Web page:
77 years have passed since Juan García Castillejo published ‘Quick telegraphy. The triteclado and electronic music ‘. in 1944. A work on electronic music and sound where he reflects, analyzes and offers techniques, debates about the future, presents his patents for revolutionary inventions and talks about some devices of the future. Sixty-seven years later, the Fonoteca de Música Experimental y Arte Sonoro (SONM) of Murcia launches a page-by-page reissue of this almost unheard-of work.
“The instrumental music pioneer Llorenç Barber found the forgotten book in a Valencia bookstore with his patents and shared it with us”, discovers Susana López, coordinator of the Fonoteca. The proposal convinced them because it fit into the philosophy of the institution and a few months later, the facsimile can be purchased through SONM.
A 250-page copy containing the patents of the visionary-minded Valencian parish priest, as well as precise photographs of his most fantastic invention: the electrocomposer. A kind of machine that separated the creation from the artist, granting said artifact the ability to compose. Unfortunately, there is nothing left of those futuristic artifacts, as the priest’s nephews state in the introduction to the book written by Llorenç Barber. In the same space, he recounts his discovery over the years and the enhancement of what has been considered “a jewel that also speaks of the knowledge of basic sounds, sound waves, or how language works. . Llorenç Barber was supported from the beginning by Rubén García Villaplana and together they sent the volume to Francisco López, from the Fonoteca, who has edited the book with the institution of which he is a part and the Murcia City Council.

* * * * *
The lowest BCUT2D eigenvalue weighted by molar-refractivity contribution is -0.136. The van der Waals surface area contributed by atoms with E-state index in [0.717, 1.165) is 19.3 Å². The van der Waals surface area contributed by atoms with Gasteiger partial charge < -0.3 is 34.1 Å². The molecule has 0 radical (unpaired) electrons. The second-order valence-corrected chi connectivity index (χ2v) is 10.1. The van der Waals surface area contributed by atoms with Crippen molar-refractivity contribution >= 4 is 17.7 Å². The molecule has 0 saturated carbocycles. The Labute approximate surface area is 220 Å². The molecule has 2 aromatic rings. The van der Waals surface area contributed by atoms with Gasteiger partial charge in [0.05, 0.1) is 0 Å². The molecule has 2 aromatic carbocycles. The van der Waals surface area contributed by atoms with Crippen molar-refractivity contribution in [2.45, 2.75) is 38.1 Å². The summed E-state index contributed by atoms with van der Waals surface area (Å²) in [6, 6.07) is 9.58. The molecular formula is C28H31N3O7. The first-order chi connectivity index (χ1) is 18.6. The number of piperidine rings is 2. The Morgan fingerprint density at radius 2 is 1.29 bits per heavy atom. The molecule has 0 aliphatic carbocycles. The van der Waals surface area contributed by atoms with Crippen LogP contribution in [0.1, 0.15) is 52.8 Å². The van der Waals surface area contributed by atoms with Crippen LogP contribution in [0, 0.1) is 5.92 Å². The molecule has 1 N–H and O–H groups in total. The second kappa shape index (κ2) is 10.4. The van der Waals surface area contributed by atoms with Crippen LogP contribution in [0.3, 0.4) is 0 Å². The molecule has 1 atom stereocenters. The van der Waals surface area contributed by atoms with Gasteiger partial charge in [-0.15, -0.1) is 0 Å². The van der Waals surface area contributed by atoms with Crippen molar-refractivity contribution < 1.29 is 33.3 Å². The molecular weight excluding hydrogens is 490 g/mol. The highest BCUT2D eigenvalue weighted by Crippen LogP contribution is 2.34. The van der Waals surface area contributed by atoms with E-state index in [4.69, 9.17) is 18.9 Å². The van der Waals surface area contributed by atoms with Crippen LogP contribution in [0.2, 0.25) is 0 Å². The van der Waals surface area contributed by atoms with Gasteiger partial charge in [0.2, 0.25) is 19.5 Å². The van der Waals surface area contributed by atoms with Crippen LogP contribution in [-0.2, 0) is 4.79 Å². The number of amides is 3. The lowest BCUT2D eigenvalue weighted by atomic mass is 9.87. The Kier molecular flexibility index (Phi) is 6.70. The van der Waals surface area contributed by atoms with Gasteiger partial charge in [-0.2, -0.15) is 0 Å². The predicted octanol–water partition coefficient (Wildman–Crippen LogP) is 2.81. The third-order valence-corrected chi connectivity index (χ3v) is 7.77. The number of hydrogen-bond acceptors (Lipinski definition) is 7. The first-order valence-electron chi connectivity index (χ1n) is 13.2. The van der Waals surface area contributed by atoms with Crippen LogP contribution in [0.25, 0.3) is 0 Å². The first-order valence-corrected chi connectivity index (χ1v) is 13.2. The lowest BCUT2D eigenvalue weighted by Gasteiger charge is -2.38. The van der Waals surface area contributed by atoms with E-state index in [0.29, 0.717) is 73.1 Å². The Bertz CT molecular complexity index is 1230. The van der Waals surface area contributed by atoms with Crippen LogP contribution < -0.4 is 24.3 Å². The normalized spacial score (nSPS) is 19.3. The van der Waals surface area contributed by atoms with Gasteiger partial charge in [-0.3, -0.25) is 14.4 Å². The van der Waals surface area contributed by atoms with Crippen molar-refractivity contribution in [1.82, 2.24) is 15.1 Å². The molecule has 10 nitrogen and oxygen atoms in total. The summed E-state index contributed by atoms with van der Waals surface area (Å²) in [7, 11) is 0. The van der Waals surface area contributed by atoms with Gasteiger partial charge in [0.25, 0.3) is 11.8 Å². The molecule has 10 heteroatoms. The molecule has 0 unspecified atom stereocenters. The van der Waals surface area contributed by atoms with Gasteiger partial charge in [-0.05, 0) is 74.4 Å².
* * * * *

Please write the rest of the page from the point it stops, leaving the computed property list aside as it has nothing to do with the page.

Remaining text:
“He was a restless person with a lot of curiosity, a lover of electricity who did not seek profit and did it for the love of art”
Juan García Callejo was a priest, he did not have flesh and blood children but he did have electronic ones. “He was a restless person with a lot of curiosity, a lover of electronics and electricity”, describes Susana López. In other words, a visionary who knew how to get economic productivity out of sound even though he never made a profit because he was a priest and he did it –simply– for the love of art. To the music. To sound, and to electronics.
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